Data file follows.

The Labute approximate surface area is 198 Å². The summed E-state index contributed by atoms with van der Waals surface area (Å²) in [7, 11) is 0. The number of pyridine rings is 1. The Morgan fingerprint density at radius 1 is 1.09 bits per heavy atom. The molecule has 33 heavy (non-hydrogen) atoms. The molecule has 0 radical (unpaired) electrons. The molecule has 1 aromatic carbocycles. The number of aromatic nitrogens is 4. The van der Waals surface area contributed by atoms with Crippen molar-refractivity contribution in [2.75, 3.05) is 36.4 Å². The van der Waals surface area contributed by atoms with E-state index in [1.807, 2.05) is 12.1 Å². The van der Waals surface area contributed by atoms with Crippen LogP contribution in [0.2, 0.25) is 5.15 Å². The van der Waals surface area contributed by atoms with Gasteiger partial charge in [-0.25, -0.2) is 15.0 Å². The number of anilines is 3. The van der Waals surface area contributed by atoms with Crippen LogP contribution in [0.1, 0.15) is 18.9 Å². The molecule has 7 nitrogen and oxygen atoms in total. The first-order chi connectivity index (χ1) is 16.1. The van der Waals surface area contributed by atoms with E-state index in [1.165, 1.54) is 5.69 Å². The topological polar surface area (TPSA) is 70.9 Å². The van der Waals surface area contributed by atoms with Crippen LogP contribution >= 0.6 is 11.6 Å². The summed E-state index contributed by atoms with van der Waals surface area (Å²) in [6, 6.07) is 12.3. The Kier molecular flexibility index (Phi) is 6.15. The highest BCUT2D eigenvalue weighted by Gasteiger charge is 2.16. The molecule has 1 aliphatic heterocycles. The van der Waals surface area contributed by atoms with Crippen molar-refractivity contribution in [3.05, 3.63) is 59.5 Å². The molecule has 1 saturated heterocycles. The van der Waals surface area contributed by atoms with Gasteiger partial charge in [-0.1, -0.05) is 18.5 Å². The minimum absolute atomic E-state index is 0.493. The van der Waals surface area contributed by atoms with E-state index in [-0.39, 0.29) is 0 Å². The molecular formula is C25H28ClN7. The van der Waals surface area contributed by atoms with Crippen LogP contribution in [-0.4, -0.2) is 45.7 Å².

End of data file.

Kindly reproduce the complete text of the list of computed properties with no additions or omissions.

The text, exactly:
The Labute approximate surface area is 198 Å². The summed E-state index contributed by atoms with van der Waals surface area (Å²) in [7, 11) is 0. The number of pyridine rings is 1. The Morgan fingerprint density at radius 1 is 1.09 bits per heavy atom. The molecule has 33 heavy (non-hydrogen) atoms. The molecule has 0 radical (unpaired) electrons. The molecule has 1 aromatic carbocycles. The number of aromatic nitrogens is 4. The van der Waals surface area contributed by atoms with Crippen molar-refractivity contribution in [2.75, 3.05) is 36.4 Å². The van der Waals surface area contributed by atoms with E-state index in [1.807, 2.05) is 12.1 Å². The van der Waals surface area contributed by atoms with Crippen LogP contribution in [0.2, 0.25) is 5.15 Å². The van der Waals surface area contributed by atoms with Gasteiger partial charge in [-0.25, -0.2) is 15.0 Å². The number of anilines is 3. The van der Waals surface area contributed by atoms with Crippen LogP contribution in [0.1, 0.15) is 18.9 Å². The molecule has 7 nitrogen and oxygen atoms in total. The first-order chi connectivity index (χ1) is 16.1. The van der Waals surface area contributed by atoms with E-state index in [1.165, 1.54) is 5.69 Å². The topological polar surface area (TPSA) is 70.9 Å². The van der Waals surface area contributed by atoms with Crippen LogP contribution >= 0.6 is 11.6 Å². The summed E-state index contributed by atoms with van der Waals surface area (Å²) in [6, 6.07) is 12.3. The Kier molecular flexibility index (Phi) is 6.15. The highest BCUT2D eigenvalue weighted by Gasteiger charge is 2.16. The molecule has 1 aliphatic heterocycles. The van der Waals surface area contributed by atoms with Crippen molar-refractivity contribution in [3.05, 3.63) is 59.5 Å². The molecule has 1 saturated heterocycles. The van der Waals surface area contributed by atoms with Gasteiger partial charge in [-0.1, -0.05) is 18.5 Å². The minimum absolute atomic E-state index is 0.493. The van der Waals surface area contributed by atoms with E-state index in [-0.39, 0.29) is 0 Å². The molecular formula is C25H28ClN7. The van der Waals surface area contributed by atoms with Crippen LogP contribution in [-0.4, -0.2) is 45.7 Å².